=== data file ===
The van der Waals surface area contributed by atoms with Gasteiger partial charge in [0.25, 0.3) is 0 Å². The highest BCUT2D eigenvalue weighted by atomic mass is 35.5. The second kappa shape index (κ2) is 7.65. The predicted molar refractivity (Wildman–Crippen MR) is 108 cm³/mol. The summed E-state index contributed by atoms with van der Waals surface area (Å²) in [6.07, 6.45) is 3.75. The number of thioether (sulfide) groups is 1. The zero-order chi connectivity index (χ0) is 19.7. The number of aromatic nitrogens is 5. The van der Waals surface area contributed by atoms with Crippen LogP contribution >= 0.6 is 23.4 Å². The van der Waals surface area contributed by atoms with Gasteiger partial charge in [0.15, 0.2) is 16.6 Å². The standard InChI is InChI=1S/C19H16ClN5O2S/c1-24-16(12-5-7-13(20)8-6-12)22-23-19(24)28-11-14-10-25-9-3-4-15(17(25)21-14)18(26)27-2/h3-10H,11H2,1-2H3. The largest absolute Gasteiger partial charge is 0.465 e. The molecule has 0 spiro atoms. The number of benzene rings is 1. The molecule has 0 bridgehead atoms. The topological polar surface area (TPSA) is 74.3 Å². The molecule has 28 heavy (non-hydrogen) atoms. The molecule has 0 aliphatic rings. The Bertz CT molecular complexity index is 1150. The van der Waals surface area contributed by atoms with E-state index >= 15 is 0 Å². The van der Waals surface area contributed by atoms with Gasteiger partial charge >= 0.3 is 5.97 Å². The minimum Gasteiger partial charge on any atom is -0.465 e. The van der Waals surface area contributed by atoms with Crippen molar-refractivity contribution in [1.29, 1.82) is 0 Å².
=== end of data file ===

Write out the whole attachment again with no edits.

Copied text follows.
The van der Waals surface area contributed by atoms with Gasteiger partial charge in [0.25, 0.3) is 0 Å². The highest BCUT2D eigenvalue weighted by atomic mass is 35.5. The second kappa shape index (κ2) is 7.65. The predicted molar refractivity (Wildman–Crippen MR) is 108 cm³/mol. The summed E-state index contributed by atoms with van der Waals surface area (Å²) in [6.07, 6.45) is 3.75. The number of thioether (sulfide) groups is 1. The zero-order chi connectivity index (χ0) is 19.7. The number of aromatic nitrogens is 5. The van der Waals surface area contributed by atoms with Crippen LogP contribution >= 0.6 is 23.4 Å². The van der Waals surface area contributed by atoms with Gasteiger partial charge in [0.15, 0.2) is 16.6 Å². The standard InChI is InChI=1S/C19H16ClN5O2S/c1-24-16(12-5-7-13(20)8-6-12)22-23-19(24)28-11-14-10-25-9-3-4-15(17(25)21-14)18(26)27-2/h3-10H,11H2,1-2H3. The largest absolute Gasteiger partial charge is 0.465 e. The molecule has 0 spiro atoms. The number of benzene rings is 1. The molecule has 0 bridgehead atoms. The topological polar surface area (TPSA) is 74.3 Å². The molecule has 28 heavy (non-hydrogen) atoms. The molecule has 0 aliphatic rings. The Bertz CT molecular complexity index is 1150. The van der Waals surface area contributed by atoms with E-state index >= 15 is 0 Å². The van der Waals surface area contributed by atoms with Gasteiger partial charge >= 0.3 is 5.97 Å². The minimum Gasteiger partial charge on any atom is -0.465 e. The van der Waals surface area contributed by atoms with Crippen molar-refractivity contribution in [1.29, 1.82) is 0 Å².